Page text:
Much is being said, now, about how Scheer’s successor, Erin O’Toole, used the word Islamophobia freely and unselfconsciously after this week’s attack against a Muslim family that killed four in London, Ont. O’Toole showed the sensitivity and humanity that were conspicuously absent — in him and his party — back then.

What remains unsaid, however, is that not all Tories were so far behind the times that they were so overdue for change. At the very moment federal Conservatives were playing intemperate word games in Ottawa in 2017, their provincial cousins in the Ontario legislature were displaying tolerance and togetherness in their choice of words.

Then-leader Patrick Brown rallied his Progressive Conservative caucusbehind him to recognize and respect the term Islamophobia, unequivocally and unreservedly, in a legislative vote. How to explain the stark difference between federal and provincial Tories — and the subsequent about-face by O’Toole?

There is no single reason, but there is one common thread: Walied Soliman.

Brown and O’Toole are both close to Soliman, an influential lawyer and persuasive political operator who also happens to be a person of faith. For Soliman, as a Muslim, the massacres were also intensely personal.

“Islamophobia is real,” he wrote on Twitter this week. “Call it out. Call out anyone who doesn’t use the word. Call them out. Shame them. Cut the crap. Enough. If you’ve got a problem using the term you are part of the problem.”

Soliman has known Brown since they were both Young Tories in their twenties, and he later played a key role as Ontario PC chair, helping the party pivot toward broader community outreach. As co-chair of O’Toole’s leadership run, he raised the candidate’s game — and raised money for the campaign.

Soliman tells me he never raised the Islamophobia issue directly with either leader. Perhaps he didn’t have to, knowing that the mere fact that they know him — were thinking about him — might have influenced them.

“They came to their conclusions on their own,” Soliman insists.

But even if he didn’t have to say a word about using the word Islamophobia, they also had to look him in the eye. And they knew what his reaction would be when they said it.

“When they both started talking about it, there was this distinct feeling of happiness that I felt,” Soliman recalls. Even if it took O’Toole a lot longer to find the words, “The first time Erin publicly talked about Islamophobia, it made me very happy.”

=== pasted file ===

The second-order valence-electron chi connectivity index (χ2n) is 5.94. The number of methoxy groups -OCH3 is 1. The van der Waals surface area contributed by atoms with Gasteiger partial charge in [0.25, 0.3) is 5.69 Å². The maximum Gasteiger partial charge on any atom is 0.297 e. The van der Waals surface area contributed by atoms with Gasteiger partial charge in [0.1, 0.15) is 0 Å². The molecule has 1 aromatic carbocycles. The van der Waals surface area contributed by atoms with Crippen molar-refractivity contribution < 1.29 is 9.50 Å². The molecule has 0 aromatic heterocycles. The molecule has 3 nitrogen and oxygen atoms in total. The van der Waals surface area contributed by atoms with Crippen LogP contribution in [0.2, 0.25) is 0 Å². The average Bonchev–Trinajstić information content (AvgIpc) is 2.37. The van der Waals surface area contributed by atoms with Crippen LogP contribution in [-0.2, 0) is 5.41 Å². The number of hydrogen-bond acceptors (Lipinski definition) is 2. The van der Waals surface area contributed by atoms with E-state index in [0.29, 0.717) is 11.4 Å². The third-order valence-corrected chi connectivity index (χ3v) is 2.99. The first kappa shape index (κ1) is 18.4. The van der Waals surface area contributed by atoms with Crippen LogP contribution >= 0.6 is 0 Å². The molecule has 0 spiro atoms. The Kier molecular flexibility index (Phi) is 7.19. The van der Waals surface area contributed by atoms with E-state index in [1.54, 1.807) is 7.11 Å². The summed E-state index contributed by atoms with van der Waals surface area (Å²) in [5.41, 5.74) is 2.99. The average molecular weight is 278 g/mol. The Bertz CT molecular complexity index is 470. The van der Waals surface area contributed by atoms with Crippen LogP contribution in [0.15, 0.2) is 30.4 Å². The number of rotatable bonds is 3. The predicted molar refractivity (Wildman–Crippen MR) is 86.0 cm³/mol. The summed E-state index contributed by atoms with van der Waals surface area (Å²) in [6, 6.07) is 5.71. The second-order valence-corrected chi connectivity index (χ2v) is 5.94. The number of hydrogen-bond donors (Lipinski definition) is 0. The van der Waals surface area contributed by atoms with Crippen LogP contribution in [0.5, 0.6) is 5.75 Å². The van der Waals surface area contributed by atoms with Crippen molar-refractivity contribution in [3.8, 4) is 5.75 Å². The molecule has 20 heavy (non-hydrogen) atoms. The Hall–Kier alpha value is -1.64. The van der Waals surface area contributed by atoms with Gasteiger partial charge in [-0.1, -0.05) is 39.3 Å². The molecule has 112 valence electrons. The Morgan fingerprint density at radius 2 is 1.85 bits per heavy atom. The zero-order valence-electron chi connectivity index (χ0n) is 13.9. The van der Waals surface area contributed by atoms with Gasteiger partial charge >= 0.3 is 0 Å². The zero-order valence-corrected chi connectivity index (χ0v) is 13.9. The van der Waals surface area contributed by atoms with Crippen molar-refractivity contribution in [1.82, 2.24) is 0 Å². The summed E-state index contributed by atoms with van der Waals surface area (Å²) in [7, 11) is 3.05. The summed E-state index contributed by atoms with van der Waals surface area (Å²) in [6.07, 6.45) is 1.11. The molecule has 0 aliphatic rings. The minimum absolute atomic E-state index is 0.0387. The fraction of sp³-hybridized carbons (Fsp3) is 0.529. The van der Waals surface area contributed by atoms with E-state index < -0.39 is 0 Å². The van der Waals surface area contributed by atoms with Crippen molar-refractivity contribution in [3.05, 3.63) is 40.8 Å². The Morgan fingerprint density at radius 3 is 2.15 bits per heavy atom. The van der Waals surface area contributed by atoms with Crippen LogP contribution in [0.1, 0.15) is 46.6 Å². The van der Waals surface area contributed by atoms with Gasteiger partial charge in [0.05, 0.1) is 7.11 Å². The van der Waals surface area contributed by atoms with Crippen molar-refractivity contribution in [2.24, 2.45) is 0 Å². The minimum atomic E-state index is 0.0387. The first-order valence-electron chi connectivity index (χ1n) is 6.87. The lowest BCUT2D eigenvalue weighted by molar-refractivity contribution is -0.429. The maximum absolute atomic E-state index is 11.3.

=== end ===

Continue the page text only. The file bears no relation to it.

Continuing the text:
It must be said that Soliman himself has been a target for vicious Islamophobia against the backdrop of leadership races and internal policy debates. As chair of the Norton Rose Fulbright law firm — where he has worked with Brian Mulroney, another early champion of tolerance — his high profile attracted slurs about a supposedly hidden agenda for Islamic sharia law.

“I’ve often wondered if my friendships were a burden, that maybe it’d be easier for them if I wasn’t involved, wasn’t a friend,” Soliman muses. But when a person is a friend or a neighbour, he inevitably has influence because “you see them every day, you see their humanity — that’s me.”

The old Conservative word games — the claim in 2017 that Islamophobia was a made-up word because it literally suggests “fear of Islam” — never made sense. Everyone knows what homophobia means to gays who faced discrimination and demonization for centuries, which is why Soliman encouraged Brown to march in a Pride parade.

Not every word must be taken literally. Misogyny means hatred of women, but it is often used interchangeably with sexism, referring to prejudice, discrimination and contempt. The term anti-Semitism is only about 150 years old, but “Jew hatred” goes back centuries and makes the point more powerfully.

The Muslim family killed in London this week had immigrated to Canada from the Islamic State of Pakistan in search of sanctuary. They thought they had found it here, only to be blindsided by bigotry and intolerance, police say, on the streets — on the sidewalk — of an Ontario city.

We live in a time of slogans and slurs. We cannot coexist in a world where words are weaponized or accountability is avoided altogether.